A dazzling, violent, magnificently dramatic novel about the taking down of the world’s forests. In the 17th century two penniless Frenchmen, René Sel and Charles Duquet, arrive in New France. Bound to a feudal lord for three years in exchange for land, they become wood-cutters—barkskins. René suffers extraordinary hardship, oppressed by the forest he is charged with clearing. He is forced to marry a Mi’kmaw woman; their descendants live trapped between two cultures. But Duquet, crafty and ruthless, runs away to become a fur trader and sets up a timber business. Proulx tells the stories of their descendants over 300 years—their travels across North America, Europe, China and New Zealand, under brutal conditions—the revenge of rivals, accidents, pestilence, Indian attacks, and cultural annihilation. They seize a presumed infinite resource, leaving the modern-day characters face to face with possible ecological collapse.

SMOKE, a novel by Dan Vyleta 

Imagine a world where every dark thought you had was revealed by a wisp of smoke. Set in an alternative England, this tale reveals what really lies behind this sinful soot through the eyes of three teenagers who begin to question all they have been told. A brilliant combination of fantasy and historical fiction, where layers of mystery and glimmers of truth will keep you feverishly turning pages until the very end.



The One In A Million Boy, by Monica Wood

This novel is fantastic. Beautiful writing, wonderful characters - the kind you want to be friends with yourself. Just quirky enough and not too sentimental with themes of love, loss and aging. This is a Hopeful novel of friendship based in Portland, Maine.Highly recommended!

Goodnight, Beautiful Women, by Anna Noyes

Interconnected stories set in coastal Maine, show women who yearn, stumble, get back up, make terrible mistakes, strive, keep dark secrets, take off and come back again. The stories are energetic, often mysterious and beautifully written. A quality of wildness animates all of them.

American Character: A History of the Epic Struggle Between Individual Liberty and the Common Good, by Colin Woodard

Woodard examines the history of and solutions to the key American question of how to reconcile individual liberty with the maintenance of a free society. The struggle between individual rights and the good of the community, from the run up to the Civil War to the fights between the Federalists, the Progressives, the New Dealers and the civil rights movement, he traces these two key strands through four centuries of the American existence.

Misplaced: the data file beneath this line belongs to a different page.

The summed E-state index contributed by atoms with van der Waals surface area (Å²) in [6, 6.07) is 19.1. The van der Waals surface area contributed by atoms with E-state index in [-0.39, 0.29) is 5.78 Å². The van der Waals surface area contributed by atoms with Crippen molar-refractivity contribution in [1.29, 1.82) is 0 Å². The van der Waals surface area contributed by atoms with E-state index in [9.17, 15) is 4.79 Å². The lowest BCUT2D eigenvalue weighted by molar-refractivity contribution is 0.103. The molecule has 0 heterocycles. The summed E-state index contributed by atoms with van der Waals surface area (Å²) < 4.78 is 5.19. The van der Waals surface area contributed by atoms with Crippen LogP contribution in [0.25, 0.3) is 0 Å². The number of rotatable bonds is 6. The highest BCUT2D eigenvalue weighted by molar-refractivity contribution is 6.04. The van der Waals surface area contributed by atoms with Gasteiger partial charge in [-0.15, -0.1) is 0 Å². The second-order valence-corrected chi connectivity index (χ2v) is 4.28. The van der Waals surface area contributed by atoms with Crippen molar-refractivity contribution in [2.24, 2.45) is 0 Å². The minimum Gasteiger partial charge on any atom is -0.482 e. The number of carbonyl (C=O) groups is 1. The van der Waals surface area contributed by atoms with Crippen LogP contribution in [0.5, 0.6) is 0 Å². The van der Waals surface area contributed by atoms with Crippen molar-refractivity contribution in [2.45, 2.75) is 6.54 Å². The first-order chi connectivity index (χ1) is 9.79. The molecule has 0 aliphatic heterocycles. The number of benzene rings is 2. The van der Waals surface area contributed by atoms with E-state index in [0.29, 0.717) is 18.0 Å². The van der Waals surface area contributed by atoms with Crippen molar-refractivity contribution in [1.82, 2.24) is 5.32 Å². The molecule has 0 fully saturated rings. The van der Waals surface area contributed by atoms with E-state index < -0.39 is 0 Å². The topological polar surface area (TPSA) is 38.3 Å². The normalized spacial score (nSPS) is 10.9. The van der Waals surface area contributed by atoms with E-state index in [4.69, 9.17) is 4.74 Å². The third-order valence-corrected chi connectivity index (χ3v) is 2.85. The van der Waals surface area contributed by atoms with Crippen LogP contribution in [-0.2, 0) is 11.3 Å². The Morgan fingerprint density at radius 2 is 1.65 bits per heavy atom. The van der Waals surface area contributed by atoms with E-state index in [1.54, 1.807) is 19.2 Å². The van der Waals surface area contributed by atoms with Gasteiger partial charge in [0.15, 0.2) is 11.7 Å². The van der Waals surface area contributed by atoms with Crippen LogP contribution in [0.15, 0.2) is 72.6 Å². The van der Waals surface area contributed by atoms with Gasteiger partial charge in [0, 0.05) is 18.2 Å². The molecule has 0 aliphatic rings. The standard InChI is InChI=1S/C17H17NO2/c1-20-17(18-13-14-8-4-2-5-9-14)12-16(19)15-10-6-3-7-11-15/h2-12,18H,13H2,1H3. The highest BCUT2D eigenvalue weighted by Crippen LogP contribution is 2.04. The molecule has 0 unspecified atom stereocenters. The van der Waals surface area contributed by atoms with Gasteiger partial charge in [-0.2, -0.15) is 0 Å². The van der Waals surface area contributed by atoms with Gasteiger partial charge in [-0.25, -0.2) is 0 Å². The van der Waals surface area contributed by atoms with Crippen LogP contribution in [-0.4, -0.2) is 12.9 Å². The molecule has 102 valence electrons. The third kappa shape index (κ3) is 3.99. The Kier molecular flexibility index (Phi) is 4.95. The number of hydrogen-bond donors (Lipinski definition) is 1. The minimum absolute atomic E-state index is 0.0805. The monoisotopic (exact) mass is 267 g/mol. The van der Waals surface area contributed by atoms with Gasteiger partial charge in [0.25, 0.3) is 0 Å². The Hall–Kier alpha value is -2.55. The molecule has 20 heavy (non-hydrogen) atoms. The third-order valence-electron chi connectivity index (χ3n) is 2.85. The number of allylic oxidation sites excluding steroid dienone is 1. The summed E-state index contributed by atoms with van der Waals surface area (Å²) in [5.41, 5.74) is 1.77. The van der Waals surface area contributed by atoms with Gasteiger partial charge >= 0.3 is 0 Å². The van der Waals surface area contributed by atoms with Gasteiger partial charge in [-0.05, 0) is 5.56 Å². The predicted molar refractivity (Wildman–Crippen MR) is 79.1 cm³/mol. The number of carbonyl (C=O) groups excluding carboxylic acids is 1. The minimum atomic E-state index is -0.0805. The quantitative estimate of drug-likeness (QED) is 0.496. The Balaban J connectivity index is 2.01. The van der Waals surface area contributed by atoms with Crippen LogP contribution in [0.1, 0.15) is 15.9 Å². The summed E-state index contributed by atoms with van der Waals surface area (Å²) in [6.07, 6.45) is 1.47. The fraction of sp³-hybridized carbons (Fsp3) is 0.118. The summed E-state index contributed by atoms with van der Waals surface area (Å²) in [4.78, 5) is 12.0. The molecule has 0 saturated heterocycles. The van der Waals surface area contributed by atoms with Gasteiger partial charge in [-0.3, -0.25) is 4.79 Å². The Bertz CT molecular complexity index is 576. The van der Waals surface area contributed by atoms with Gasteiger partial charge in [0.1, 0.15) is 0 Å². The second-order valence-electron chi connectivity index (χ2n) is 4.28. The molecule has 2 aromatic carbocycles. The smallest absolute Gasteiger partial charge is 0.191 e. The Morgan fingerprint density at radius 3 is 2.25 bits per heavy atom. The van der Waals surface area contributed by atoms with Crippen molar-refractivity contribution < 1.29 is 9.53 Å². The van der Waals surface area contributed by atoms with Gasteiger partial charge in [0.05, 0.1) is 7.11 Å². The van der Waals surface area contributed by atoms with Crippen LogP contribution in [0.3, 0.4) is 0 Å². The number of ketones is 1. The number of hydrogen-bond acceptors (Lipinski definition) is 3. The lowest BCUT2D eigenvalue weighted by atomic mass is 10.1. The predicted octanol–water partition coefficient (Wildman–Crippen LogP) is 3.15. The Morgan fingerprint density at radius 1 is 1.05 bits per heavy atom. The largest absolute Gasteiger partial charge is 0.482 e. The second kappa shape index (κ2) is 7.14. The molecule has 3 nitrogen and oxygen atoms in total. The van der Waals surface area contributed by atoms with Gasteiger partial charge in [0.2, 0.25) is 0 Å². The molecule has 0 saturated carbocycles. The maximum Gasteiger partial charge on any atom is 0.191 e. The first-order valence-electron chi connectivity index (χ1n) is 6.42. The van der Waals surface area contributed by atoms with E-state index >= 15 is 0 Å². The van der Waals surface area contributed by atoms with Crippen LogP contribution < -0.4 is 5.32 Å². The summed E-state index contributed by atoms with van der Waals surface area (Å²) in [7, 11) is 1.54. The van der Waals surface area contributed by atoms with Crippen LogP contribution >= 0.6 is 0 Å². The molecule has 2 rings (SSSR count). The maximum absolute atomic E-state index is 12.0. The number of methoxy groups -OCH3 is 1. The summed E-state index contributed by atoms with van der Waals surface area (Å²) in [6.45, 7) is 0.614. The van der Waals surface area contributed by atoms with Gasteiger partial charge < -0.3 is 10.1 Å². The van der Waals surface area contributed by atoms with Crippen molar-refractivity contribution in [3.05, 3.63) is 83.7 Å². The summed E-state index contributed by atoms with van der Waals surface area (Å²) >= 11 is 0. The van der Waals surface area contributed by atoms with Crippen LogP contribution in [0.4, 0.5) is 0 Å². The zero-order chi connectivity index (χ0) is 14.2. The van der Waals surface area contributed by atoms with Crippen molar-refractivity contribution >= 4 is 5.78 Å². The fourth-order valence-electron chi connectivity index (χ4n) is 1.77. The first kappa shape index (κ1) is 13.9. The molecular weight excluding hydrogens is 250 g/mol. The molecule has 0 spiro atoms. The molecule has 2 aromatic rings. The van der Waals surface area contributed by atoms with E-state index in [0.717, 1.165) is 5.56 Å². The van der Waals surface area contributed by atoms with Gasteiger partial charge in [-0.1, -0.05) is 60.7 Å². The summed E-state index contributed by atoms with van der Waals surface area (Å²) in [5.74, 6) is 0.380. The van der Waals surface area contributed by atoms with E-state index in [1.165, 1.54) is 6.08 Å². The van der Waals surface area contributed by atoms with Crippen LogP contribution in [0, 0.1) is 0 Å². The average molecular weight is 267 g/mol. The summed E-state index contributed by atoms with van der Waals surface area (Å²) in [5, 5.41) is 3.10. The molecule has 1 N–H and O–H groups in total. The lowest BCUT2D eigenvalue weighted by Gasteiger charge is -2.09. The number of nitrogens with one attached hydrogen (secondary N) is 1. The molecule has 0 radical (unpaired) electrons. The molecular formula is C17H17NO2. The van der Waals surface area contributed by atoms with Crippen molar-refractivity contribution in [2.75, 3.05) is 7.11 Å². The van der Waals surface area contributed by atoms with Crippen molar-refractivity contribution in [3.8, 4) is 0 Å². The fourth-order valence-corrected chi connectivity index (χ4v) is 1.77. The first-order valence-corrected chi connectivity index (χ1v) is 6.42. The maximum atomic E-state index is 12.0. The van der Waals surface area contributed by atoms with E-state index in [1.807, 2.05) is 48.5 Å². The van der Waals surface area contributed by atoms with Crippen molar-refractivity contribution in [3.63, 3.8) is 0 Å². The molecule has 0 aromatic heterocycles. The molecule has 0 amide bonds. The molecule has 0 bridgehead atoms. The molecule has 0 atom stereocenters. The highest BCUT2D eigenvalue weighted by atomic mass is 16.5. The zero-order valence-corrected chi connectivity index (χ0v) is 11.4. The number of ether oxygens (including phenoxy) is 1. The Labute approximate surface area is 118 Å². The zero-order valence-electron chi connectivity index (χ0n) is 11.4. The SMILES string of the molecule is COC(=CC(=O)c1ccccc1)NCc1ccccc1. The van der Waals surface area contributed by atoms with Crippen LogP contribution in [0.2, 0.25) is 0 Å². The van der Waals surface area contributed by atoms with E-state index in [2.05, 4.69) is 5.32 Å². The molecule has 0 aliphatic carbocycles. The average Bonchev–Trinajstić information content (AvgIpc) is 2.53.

One Wild Bird at a Time: Portraits of Individual Lives, by Bernd Heinrich  

A captivating account of the beloved author's encounters with individual wild birds. Each chapter focuses on a different bird, going into fascinating detail that will engage the reader immensley.

Rebel's Wrath, a historical novel by Christoper Morin

A tale of Private Sherman Jackson, of the 20th Maine Volunteer Infantry Regiment, who survived the deadly battle of Gettysburg. At the end of the war, Sherman obeys a summons from his father to return to his home in North Scarborough, and help save the family business, where he finds himself embroiled in town troubles and suspected of unlawful activities. He must use all of his resources to resolve the problems and save himself from destruction.

Finding a Way to Play: The Pioneering Spirit of Women in Basketball, by Joanne Lannin

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“A mind needs books as a sword needs a whetstone, if it is to keep its edge.” ― George R.R. Martin

 Thanks again for your enthusiastic welcome. Every day our customers tell us they prefer to “BUY LOCAL”, so thank you 

for supporting your neighborhood bookstore. Word of mouth recommendations for Letterpress helps us to expand & continue to serve your community. Please feel free to browse the shelves; we will be glad to order when you want something special. 

It’s surprising how quickly these orders arrive at the bookstore.

We appreciate your business!

Kath, Karen & John Paul